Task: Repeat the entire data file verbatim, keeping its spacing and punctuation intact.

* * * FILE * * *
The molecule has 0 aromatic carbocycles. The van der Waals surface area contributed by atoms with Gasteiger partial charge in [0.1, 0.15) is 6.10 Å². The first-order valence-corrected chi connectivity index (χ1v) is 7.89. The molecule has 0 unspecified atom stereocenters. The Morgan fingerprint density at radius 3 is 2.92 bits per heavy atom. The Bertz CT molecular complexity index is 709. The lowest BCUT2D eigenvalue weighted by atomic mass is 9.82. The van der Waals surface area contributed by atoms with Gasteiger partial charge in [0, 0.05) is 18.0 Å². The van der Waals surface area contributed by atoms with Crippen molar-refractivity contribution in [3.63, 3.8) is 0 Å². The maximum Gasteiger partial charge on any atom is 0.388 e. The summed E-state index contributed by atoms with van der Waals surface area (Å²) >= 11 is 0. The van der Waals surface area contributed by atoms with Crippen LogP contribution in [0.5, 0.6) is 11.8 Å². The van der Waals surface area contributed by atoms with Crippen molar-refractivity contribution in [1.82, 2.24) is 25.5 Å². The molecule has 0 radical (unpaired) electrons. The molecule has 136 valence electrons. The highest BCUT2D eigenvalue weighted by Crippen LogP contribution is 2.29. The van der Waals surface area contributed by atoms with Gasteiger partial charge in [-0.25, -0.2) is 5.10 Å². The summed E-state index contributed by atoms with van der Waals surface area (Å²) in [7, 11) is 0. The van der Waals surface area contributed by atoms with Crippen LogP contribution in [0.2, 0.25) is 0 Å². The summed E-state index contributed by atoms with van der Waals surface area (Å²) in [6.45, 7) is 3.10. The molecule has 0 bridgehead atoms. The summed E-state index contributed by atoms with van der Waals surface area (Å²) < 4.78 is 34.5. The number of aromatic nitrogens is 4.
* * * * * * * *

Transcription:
The molecule has 0 aromatic carbocycles. The van der Waals surface area contributed by atoms with Gasteiger partial charge in [0.1, 0.15) is 6.10 Å². The first-order valence-corrected chi connectivity index (χ1v) is 7.89. The molecule has 0 unspecified atom stereocenters. The Morgan fingerprint density at radius 3 is 2.92 bits per heavy atom. The Bertz CT molecular complexity index is 709. The lowest BCUT2D eigenvalue weighted by atomic mass is 9.82. The van der Waals surface area contributed by atoms with Gasteiger partial charge in [0, 0.05) is 18.0 Å². The van der Waals surface area contributed by atoms with Crippen molar-refractivity contribution in [3.63, 3.8) is 0 Å². The maximum Gasteiger partial charge on any atom is 0.388 e. The summed E-state index contributed by atoms with van der Waals surface area (Å²) >= 11 is 0. The van der Waals surface area contributed by atoms with Crippen LogP contribution in [0.5, 0.6) is 11.8 Å². The van der Waals surface area contributed by atoms with Crippen molar-refractivity contribution in [1.82, 2.24) is 25.5 Å². The molecule has 0 radical (unpaired) electrons. The molecule has 136 valence electrons. The highest BCUT2D eigenvalue weighted by Crippen LogP contribution is 2.29. The van der Waals surface area contributed by atoms with Gasteiger partial charge in [-0.25, -0.2) is 5.10 Å². The summed E-state index contributed by atoms with van der Waals surface area (Å²) in [7, 11) is 0. The van der Waals surface area contributed by atoms with Crippen LogP contribution in [0.2, 0.25) is 0 Å². The summed E-state index contributed by atoms with van der Waals surface area (Å²) in [6.45, 7) is 3.10. The molecule has 0 bridgehead atoms. The summed E-state index contributed by atoms with van der Waals surface area (Å²) < 4.78 is 34.5. The number of aromatic nitrogens is 4.